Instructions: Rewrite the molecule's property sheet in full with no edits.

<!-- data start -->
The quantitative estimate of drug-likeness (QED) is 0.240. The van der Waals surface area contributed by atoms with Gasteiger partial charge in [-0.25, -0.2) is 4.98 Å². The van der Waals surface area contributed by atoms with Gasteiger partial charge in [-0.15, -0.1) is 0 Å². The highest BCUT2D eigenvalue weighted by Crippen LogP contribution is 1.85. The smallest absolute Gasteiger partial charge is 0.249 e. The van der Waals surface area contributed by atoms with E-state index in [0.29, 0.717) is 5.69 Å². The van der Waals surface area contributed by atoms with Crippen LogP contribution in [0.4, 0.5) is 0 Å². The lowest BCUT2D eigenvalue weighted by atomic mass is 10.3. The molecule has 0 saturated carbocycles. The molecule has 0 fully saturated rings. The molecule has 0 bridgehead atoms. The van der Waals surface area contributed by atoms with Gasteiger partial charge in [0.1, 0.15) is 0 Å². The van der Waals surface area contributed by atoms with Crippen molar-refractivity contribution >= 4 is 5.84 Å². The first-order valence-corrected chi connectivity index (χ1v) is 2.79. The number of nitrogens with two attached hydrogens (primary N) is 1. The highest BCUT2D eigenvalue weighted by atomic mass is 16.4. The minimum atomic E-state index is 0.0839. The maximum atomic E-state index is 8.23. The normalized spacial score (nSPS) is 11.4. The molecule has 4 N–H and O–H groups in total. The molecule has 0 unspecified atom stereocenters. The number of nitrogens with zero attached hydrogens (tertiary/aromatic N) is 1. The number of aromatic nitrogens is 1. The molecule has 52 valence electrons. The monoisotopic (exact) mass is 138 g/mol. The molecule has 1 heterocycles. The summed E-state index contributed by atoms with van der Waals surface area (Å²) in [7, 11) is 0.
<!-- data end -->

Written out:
The quantitative estimate of drug-likeness (QED) is 0.240. The van der Waals surface area contributed by atoms with Gasteiger partial charge in [-0.25, -0.2) is 4.98 Å². The van der Waals surface area contributed by atoms with Gasteiger partial charge in [-0.15, -0.1) is 0 Å². The highest BCUT2D eigenvalue weighted by Crippen LogP contribution is 1.85. The smallest absolute Gasteiger partial charge is 0.249 e. The van der Waals surface area contributed by atoms with E-state index in [0.29, 0.717) is 5.69 Å². The van der Waals surface area contributed by atoms with Crippen LogP contribution in [0.4, 0.5) is 0 Å². The lowest BCUT2D eigenvalue weighted by atomic mass is 10.3. The molecule has 0 saturated carbocycles. The molecule has 0 fully saturated rings. The molecule has 0 bridgehead atoms. The van der Waals surface area contributed by atoms with Gasteiger partial charge in [0.1, 0.15) is 0 Å². The van der Waals surface area contributed by atoms with Crippen molar-refractivity contribution >= 4 is 5.84 Å². The first-order valence-corrected chi connectivity index (χ1v) is 2.79. The number of nitrogens with two attached hydrogens (primary N) is 1. The highest BCUT2D eigenvalue weighted by atomic mass is 16.4. The minimum atomic E-state index is 0.0839. The maximum atomic E-state index is 8.23. The normalized spacial score (nSPS) is 11.4. The molecule has 4 N–H and O–H groups in total. The molecule has 0 unspecified atom stereocenters. The number of nitrogens with zero attached hydrogens (tertiary/aromatic N) is 1. The number of aromatic nitrogens is 1. The molecule has 52 valence electrons. The monoisotopic (exact) mass is 138 g/mol. The molecule has 1 heterocycles. The summed E-state index contributed by atoms with van der Waals surface area (Å²) in [7, 11) is 0.